Updated: Jan 26
Surprising as it may be, cayenne pepper belongs to the same family as potatoes and tomatoes. But unlike their salty to sweet taste, cayenne is moderately hot. Their intense spice taste is owed to the abundance of capsaicin. This article covers the role of capsaicin in cayenne’s chemistry, along with its nutritional profile and health benefits.
Hydroponics of Cayenne
Hydroponic cultivation of cayenne peppers can be achieved in a matter of 2-3 months if the following conditions are met:
Most kinds of peppers grow best in the deep water culture system.
The optimum temperature for cayenne lies in the range of 68 to 86 °F. Anything below or above this range has a retarding effect on cayenne’s growth.
Application of as little as 2g of NPK fertilizer resulted in high yield and weightage of the fruit. (Mantja & Haring, 2020)
Nutritional Profile of Cayenne
The nutritional profile of cayenne consists of the following elements:
Cayenne is rich in all the necessary macromolecules like carbohydrates, proteins, and lipids. (FoodData Central, 2019)
When it comes to its mineral content, potassium is the most abundant one, followed by phosphorous and magnesium.
Three major vitamins found in cayenne are vitamin C, vitamin A, and folate.
Health Benefits of Cayenne
Irritable Bowel Syndrome
Two of the most common aftermaths of food poisoning are irritable bowel syndrome (IBS) and dyspepsia. IBS manifests itself in the form of severe abdominal pain and bloating. However, oral administration of cayenne spice powder aids in chronic indigestion and decreases the intensity of abdominal pain. (M.D., 2013)
Chemistry of Cayenne
The chemistry of cayenne is based on a class of chemical compounds called capsaicinoids. These compounds impart the characteristic features that are associated with any pepper. (Barbero & Ruiz, 2014)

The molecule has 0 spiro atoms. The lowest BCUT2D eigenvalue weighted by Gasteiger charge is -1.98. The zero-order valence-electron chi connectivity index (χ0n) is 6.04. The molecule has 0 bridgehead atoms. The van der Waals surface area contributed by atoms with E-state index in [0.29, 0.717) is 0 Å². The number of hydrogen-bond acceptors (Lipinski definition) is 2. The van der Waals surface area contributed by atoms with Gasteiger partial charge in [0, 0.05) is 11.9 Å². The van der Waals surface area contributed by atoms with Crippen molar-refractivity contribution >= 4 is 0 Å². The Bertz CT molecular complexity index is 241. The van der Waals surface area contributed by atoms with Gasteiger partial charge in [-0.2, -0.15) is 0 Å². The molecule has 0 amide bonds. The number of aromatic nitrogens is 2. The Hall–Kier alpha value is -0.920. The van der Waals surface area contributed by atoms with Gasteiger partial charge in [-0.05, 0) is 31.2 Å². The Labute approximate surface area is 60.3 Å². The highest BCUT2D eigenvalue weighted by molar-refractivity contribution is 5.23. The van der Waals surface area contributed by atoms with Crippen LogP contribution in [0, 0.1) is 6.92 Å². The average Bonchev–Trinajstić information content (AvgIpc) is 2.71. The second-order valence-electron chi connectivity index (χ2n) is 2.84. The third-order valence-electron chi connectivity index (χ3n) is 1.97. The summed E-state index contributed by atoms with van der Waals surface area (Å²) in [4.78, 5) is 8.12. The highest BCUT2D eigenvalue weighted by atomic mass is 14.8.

The major capsaicinoids found in cayenne are nordihydrocapsaicin, capsaicin, dihydrocapsaicin, homocapsaicin, and homodihydrocapsaicin. The capsaicinoid content of cayenne is directly correlated with the ripening stages of the fruit.
Cayenne is a widely popular spice that’s known for its taste as well as health benefits. If the whole foods diet hasn’t eased your gastric problems, cayenne may come in handy.
Barbero, G. F., & Ruiz, A. G. (2014). Evolution of total and individual capsaicinoids in peppers during ripening of the Cayenne pepper plant (Capsicum annuum L.). Food Chemistry, 200–206. doi:https://doi.org/10.1016/j.foodchem.2013.12.068
FoodData Central. (2019, April 1). Retrieved from U.S. DEPARTMENT OF AGRICULTURE: https://fdc.nal.usda.gov/fdc-app.html#/food-details/170932/nutrients
M.D., M. G. (2013, June 26). Cayenne Pepper for Irritable Bowel Syndrome & Chronic Indigestion. Retrieved from Nutrition Facts: https://nutritionfacts.org/video/cayenne-pepper-for-irritable-bowel-syndrome-and-chronic-indigestion/
Mantja, K., & Haring, F. (2020). Growth and production of cayenne pepper (Capsicum frutescens L.) on various concentrations of bio-fertilizer and NPK fertilizer. IOP Conference Series: Earth and Environmental Science. IOP Publishing Ltd. Retrieved from https://iopscience.iop.org/article/10.1088/1755-1315/575/1/012109/meta